The World War II Years of Farragut
By Jana Kemp
Photos Courtesy of Farragut State Park Archives
“Farragut State Park is one of the places we visited this year,” I said to my uncle, Robert Kemp, on our way to a family reunion in rural Minnesota in the late 1990s. To my surprise he replied, “I trained there.”
This sparked animated praise from me about how impressed I was that such a huge naval facility (more than seven hundred buildings, plus roads and training grounds) at Bayview on the southern tip of Lake Pend Oreille could be built in eleven months to train more than 290,000 men over a four-year period, after which nearly everything was torn down. I said it was particularly impressive considering that with today’s modern engineering skills and equipment, we can’t even seem to get one road built in less than three to five years.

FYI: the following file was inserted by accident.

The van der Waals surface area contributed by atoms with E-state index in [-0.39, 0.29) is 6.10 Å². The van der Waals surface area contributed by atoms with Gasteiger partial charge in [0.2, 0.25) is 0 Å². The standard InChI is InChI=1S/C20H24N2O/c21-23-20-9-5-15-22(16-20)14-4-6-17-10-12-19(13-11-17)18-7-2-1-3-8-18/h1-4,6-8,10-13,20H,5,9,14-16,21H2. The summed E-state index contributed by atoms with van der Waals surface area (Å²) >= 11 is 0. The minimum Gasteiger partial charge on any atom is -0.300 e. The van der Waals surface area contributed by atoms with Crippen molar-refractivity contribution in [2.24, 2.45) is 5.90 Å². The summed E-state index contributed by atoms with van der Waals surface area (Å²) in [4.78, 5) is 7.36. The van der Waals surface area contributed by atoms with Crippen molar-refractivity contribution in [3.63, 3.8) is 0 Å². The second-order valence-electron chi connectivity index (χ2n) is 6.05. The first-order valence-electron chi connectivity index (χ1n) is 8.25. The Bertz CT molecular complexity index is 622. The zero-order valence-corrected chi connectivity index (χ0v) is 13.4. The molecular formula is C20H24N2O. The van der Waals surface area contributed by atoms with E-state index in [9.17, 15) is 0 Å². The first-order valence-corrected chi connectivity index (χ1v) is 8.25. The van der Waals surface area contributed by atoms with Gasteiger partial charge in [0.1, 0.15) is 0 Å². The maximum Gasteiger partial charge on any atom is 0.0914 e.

I didn’t learn much more that day about my uncle’s experiences at Farragut Naval Training Station (FNTS), an inland Navy boot camp from 1942 to 1946, because we were nearly to our destination, and because he’s a man of few words. But recently, it struck me that as a friend of Idaho’s state parks, it was high time I got more of the story. With some prodding and much laughter between my uncle and me, this winter he shared more information about his time at Farragut, which I’ve supplemented with further research.